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Sturge-Weber syndrome

Encephalotrigeminal angiomatosis; SWS

Sturge-Weber syndrome (SWS) is a rare disorder that is present at birth. A child with this condition will have a port-wine stain birthmark (usually on the face) and may have nervous system problems.

Images

Sturge-Weber syndrome - soles of feet
Sturge-Weber syndrome - legs
Port wine stain on a child's face

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Causes

In many people, the cause of Sturge-Weber is due to a mutation of the GNAQ gene. This gene affects small blood vessels called capillaries in some but not all body cells. Problems in the capillaries cause the port-wine stains to form.

Sturge-Weber is not thought to be passed down (inherited) through families.

Symptoms

Symptoms of SWS include:

Exams and Tests

The health care provider should check all birthmarks, including a port-wine stain.

Glaucoma may be one sign of the condition.

Tests may include:

Treatment

Treatment is based on the person's signs and symptoms, and may include:

Support Groups

More information and support for people with SWS and their families can be found at:

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Outlook (Prognosis)

SWS is usually not life threatening. The condition does need regular lifelong follow-up. The person's quality of life depends on how well their symptoms (such as seizures) can be prevented or treated.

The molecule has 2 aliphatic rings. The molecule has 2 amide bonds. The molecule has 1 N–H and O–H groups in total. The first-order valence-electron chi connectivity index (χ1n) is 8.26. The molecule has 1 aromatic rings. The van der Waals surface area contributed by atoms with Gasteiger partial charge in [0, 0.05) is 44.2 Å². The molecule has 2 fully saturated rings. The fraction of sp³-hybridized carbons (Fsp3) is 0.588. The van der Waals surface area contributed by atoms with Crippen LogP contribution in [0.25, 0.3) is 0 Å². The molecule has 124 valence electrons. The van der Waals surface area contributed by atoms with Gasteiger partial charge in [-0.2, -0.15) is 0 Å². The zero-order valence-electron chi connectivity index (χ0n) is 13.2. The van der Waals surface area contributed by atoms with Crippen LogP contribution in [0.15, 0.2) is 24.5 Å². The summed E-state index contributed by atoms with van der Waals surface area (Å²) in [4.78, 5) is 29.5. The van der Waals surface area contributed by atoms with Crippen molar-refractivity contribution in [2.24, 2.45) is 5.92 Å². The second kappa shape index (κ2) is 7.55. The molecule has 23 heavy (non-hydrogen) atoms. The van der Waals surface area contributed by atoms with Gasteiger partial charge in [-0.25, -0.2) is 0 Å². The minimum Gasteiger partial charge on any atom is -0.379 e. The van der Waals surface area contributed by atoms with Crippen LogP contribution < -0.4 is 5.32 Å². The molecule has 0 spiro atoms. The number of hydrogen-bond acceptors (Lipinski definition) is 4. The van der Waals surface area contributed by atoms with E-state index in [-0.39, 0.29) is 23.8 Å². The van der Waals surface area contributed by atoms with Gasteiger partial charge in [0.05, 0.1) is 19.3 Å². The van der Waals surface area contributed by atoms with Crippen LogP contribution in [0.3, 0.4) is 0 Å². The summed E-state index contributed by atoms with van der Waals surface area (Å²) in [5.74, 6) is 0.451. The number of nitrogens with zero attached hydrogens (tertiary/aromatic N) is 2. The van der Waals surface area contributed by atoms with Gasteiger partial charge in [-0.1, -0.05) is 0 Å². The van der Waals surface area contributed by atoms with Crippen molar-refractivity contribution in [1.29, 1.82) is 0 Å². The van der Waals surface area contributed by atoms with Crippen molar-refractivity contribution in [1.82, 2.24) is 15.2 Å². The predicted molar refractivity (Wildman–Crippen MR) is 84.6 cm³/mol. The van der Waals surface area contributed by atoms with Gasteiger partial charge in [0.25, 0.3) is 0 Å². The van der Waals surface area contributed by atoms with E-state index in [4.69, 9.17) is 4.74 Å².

The person will need to visit an eye doctor (ophthalmologist) at least once a year to treat glaucoma. They also will need to see a neurologist to treat seizures and other nervous system symptoms.

Possible Complications

These complications can occur:

When to Contact a Medical Professional

Seizures, vision problems, paralysis, and changes in alertness or mental state may mean the coverings of the brain are involved. These symptoms should be evaluated right away.

Prevention

There is no known prevention.

Related Information

Glaucoma
Tonometry
Blindness and vision loss
Seizures
Muscle function loss

References

Dinulos JGH. Vascular tumors and malformations. In: Dinulos JGH, ed. Habif's Clinical Dermatology: A Color Guide to Diagnosis and Therapy. 7th ed. Philadelphia, PA: Elsevier; 2021:chap 23.

Flemming KD, Brown RD. Epidemiology and natural history of intracranial vascular malformations. In: Winn HR, ed. Youmans and Winn Neurological Surgery. 8th ed. Philadelphia, PA: Elsevier; 2023:chap 451.

Islam MP, Roach ES. Neurocutaneous syndromes. In: Jankovic J, Mazziotta JC, Pomeroy SL, Newman NJ, eds. Bradley and Daroff’s Neurology in Clinical Practice. 8th ed. Philadelphia, PA: Elsevier; 2022:chap 99.

Sahin M, Ullrich N, Srivastava S, Pinto A. Neurocutaneous syndromes. In: Kliegman RM, St. Geme JW, Blum NJ, Shah SS, Tasker RC, Wilson KM, eds. Nelson Textbook of Pediatrics. 21st ed. Philadelphia, PA: Elsevier; 2020:chap 614.

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Review Date: 11/1/2021  

Reviewed By: Anna C. Edens Hurst, MD, MS, Associate Professor in Medical Genetics, The University of Alabama at Birmingham, Birmingham, AL. Review provided by VeriMed Healthcare Network. Also reviewed by David Zieve, MD, MHA, Medical Director, Brenda Conaway, Editorial Director, and the A.D.A.M. Editorial team.

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